Perhaps now, more than ever, I feel the interconnectedness of our world. When someone sneezes in Greece, a surge of illness follows in Georgia. The text I turn to the most these days comes from Midrash, what could best be described as rabbinic fan fiction. In one section related to the Book of Leviticus, Rabbi Shimon bar Yochai offers a poignant parable saying, “Once upon a time, there were people aboard a ship. One of the passengers took out a drill and started drilling beneath their seat. Another passenger sitting nearby yelled, ‘what are you doing?!’ The driller said, ‘what do you care? This is my seat. I can do whatever I want here.’ The worried passenger replied, ‘[Even though you’re only drilling under your own seat] the water will rise up and flood all of us on this ship.’”
The wellbeing of our community is dependent upon each individual’s care and concern for their neighbor. We should not pretend to ourselves that our actions or decisions bear no consequences for those around us, especially when our tradition emphasizes the care we must give to our neighbor, to our family, to the weak, and to the vulnerable.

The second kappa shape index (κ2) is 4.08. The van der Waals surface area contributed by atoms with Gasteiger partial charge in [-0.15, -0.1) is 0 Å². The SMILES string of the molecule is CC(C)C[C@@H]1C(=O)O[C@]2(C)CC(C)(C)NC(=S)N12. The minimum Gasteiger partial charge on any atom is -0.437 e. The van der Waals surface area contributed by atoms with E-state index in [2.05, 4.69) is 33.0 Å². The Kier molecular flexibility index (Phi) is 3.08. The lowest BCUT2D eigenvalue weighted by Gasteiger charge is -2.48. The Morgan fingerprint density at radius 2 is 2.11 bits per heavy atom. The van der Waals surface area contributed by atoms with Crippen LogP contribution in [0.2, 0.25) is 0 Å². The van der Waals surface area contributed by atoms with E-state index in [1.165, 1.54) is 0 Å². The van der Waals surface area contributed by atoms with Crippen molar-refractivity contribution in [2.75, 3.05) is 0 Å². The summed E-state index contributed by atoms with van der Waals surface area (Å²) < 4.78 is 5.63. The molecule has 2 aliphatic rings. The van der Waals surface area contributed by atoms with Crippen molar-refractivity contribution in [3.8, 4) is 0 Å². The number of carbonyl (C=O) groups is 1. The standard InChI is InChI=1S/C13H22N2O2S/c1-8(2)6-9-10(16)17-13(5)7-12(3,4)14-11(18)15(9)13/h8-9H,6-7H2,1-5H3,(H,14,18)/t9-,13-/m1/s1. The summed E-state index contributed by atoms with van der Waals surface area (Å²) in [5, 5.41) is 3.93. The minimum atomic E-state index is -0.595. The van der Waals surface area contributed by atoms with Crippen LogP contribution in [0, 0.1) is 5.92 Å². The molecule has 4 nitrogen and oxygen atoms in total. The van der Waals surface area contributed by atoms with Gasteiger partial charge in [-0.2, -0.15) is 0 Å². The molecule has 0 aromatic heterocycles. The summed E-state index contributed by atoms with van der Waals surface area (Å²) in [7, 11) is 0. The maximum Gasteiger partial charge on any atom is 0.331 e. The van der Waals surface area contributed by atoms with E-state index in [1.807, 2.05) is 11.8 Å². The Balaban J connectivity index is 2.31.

If we believe the words of Talmud (Shevuot 39a) that say the Jewish people are responsible for one another, then our efforts going forward must be to the protection and betterment not just of ourselves, but of everyone in our community.
In 5782, may our actions lead to improved health and wellbeing for all. May we act in ways that ensure the safety and longevity of our Jewish community, of the greater Atlanta community, and all that was created in the likeness of the Divine.
Rabbi Max Miller is an associate rabbi at Temple Emanu-El, and leads the NextDor 20s and 30s community.